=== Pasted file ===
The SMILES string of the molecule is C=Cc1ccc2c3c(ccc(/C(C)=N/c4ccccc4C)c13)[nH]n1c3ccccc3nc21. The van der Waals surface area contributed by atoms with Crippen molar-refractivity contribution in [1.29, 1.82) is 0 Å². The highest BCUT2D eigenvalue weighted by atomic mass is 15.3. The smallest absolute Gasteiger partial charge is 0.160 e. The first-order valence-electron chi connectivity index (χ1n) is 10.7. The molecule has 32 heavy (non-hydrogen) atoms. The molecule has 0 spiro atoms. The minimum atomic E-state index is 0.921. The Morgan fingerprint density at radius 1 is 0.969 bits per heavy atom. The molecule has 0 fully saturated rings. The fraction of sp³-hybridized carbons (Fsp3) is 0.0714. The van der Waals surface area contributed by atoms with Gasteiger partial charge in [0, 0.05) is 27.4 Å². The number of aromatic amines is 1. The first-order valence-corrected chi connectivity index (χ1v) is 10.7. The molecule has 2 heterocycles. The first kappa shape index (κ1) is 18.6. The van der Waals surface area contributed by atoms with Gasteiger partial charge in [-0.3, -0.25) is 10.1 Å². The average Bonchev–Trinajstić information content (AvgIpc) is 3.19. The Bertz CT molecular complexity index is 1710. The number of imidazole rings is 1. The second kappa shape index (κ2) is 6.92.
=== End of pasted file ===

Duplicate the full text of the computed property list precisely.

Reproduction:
The SMILES string of the molecule is C=Cc1ccc2c3c(ccc(/C(C)=N/c4ccccc4C)c13)[nH]n1c3ccccc3nc21. The van der Waals surface area contributed by atoms with Crippen molar-refractivity contribution in [1.29, 1.82) is 0 Å². The highest BCUT2D eigenvalue weighted by atomic mass is 15.3. The smallest absolute Gasteiger partial charge is 0.160 e. The first-order valence-electron chi connectivity index (χ1n) is 10.7. The molecule has 32 heavy (non-hydrogen) atoms. The molecule has 0 spiro atoms. The minimum atomic E-state index is 0.921. The Morgan fingerprint density at radius 1 is 0.969 bits per heavy atom. The molecule has 0 fully saturated rings. The fraction of sp³-hybridized carbons (Fsp3) is 0.0714. The van der Waals surface area contributed by atoms with Gasteiger partial charge in [0, 0.05) is 27.4 Å². The number of aromatic amines is 1. The first-order valence-corrected chi connectivity index (χ1v) is 10.7. The molecule has 2 heterocycles. The first kappa shape index (κ1) is 18.6. The van der Waals surface area contributed by atoms with Gasteiger partial charge in [-0.3, -0.25) is 10.1 Å². The average Bonchev–Trinajstić information content (AvgIpc) is 3.19. The Bertz CT molecular complexity index is 1710. The number of imidazole rings is 1. The second kappa shape index (κ2) is 6.92.